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SECRETS OF SUCCESS: Paul Polman, CEO Who Doesn’t Want To Win Themselves

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Paul Polman – Many companies today continue to pursue profits without paying attention to conditions in their environment. As a result, the company only pursued profits without seeing the condition of the community.

Therefore, Unilever CEO Paul Polman said that the political and economic system had failed to help the community. According to him, capitalism needs to be reframed to work for the common good.

He said, too many companies prosper at the expense of society and nature. Therefore, now the company must learn to be successful while contributing to the community and supporting ecosystems and biodiversity.

According to him, to succeed does not always have to sacrifice others. He considered the attitude of winning itself would not bring the company to achieve its goals.

Paul Polman is a Dutch businessman. After a long-term work with Procter & Gamble, he joined the Nestlé board in 2006. Since 2009, he has been the chief executive officer (CEO) of the British-Dutch consumer goods company Unilever. Polman has received several awards for business leadership that prioritizes sustainable development.

Polman was born and raised in Enschede City, the Netherlands, in a Catholic family with three brothers and two sisters. His father is a tire company executive and while his mother is a former instructor at a school. Polman also hopes to become a doctor, unfortunately, the medical school at that time was determined by lottery and he failed to be elected.

He also chose to enter the University of Groningen and took a BBA / BA degree in 1977. After that, he continued his studies at the University of Cincinnati to take an MA in Economics and an MBA in International Finance and Marketing in 1979.

Graduating from Cincinnati, Polman worked for Procter & Gamble for 27 years, with his early career as a cost analyst. He later became Managing Director of British P & G from 1995 to 1998, then became president of the global retail division from 1998 to 2001 and the same division president in 2001.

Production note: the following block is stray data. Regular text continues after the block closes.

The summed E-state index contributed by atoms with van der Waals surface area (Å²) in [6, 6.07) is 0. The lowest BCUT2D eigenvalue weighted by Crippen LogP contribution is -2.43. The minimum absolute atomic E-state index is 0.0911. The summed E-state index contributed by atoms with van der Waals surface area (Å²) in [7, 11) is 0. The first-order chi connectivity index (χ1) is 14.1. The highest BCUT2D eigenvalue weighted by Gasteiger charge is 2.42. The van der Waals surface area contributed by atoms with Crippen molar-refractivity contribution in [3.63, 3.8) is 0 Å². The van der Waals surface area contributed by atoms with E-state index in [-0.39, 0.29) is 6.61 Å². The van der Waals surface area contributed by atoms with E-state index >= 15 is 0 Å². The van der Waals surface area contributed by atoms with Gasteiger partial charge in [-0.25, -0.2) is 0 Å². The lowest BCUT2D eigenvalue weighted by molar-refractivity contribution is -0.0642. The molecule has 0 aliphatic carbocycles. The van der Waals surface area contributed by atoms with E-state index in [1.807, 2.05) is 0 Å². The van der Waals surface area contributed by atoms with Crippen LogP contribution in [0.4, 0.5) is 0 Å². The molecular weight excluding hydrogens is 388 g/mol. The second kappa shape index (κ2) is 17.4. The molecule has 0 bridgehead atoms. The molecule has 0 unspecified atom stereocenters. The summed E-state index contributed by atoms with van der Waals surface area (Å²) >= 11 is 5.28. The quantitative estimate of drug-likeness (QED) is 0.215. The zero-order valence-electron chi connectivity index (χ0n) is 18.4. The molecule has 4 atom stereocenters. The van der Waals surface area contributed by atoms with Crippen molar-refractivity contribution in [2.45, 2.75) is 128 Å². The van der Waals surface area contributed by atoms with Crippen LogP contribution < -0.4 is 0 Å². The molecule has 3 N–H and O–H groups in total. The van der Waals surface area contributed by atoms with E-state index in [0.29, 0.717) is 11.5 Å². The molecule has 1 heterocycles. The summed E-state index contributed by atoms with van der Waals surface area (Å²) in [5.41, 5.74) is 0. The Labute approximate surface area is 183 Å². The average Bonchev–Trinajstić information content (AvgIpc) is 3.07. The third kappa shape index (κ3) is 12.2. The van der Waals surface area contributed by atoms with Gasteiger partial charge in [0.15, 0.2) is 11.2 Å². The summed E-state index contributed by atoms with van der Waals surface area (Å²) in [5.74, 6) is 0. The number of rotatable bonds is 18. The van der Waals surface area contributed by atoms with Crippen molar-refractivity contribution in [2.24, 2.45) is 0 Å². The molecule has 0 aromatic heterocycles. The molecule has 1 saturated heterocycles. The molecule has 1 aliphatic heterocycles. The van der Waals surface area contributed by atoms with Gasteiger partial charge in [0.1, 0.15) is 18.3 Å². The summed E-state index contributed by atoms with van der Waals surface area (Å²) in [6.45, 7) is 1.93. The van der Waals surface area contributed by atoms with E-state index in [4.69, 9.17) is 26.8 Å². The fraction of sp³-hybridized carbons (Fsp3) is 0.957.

Polman later joined Nestlé in 2006 as the chief financial officer and American deputy head. Only on January 1, 2009, Polman replaced Patrick Cescau as Chief Executive Officer (CEO) of Unilever.

Under Polman’s leadership, Unilever is targeting double-growth growth while improving their role in the social field through sustainable development. Polman believes that currently, world resources are starting to be limited, therefore businesses that prioritize sustainable development are essential for long-term growth in emerging markets and this also reduces risk and reduces costs.

However, Unilever shareholders are concerned that Polman is more focused on corporate social responsibility, rather than Unilever’s financial performance after the company lost sales targets for six of eight quarters in 2013 and 2014. Polman also revised its short-term company targets, because the company failed to meet targets due to erratic currency fluctuations and a slowdown in emerging markets since 2013.

Polman also continues to carry out the company’s sustainable plan, which includes all brands and 180 countries where Unilever operates, as well as the total supply chain, including the impact of its customers. Unlike many other companies that concentrate on their environmental footprint, Unilever also plans to combine two other sustainability pillars, social and economic.

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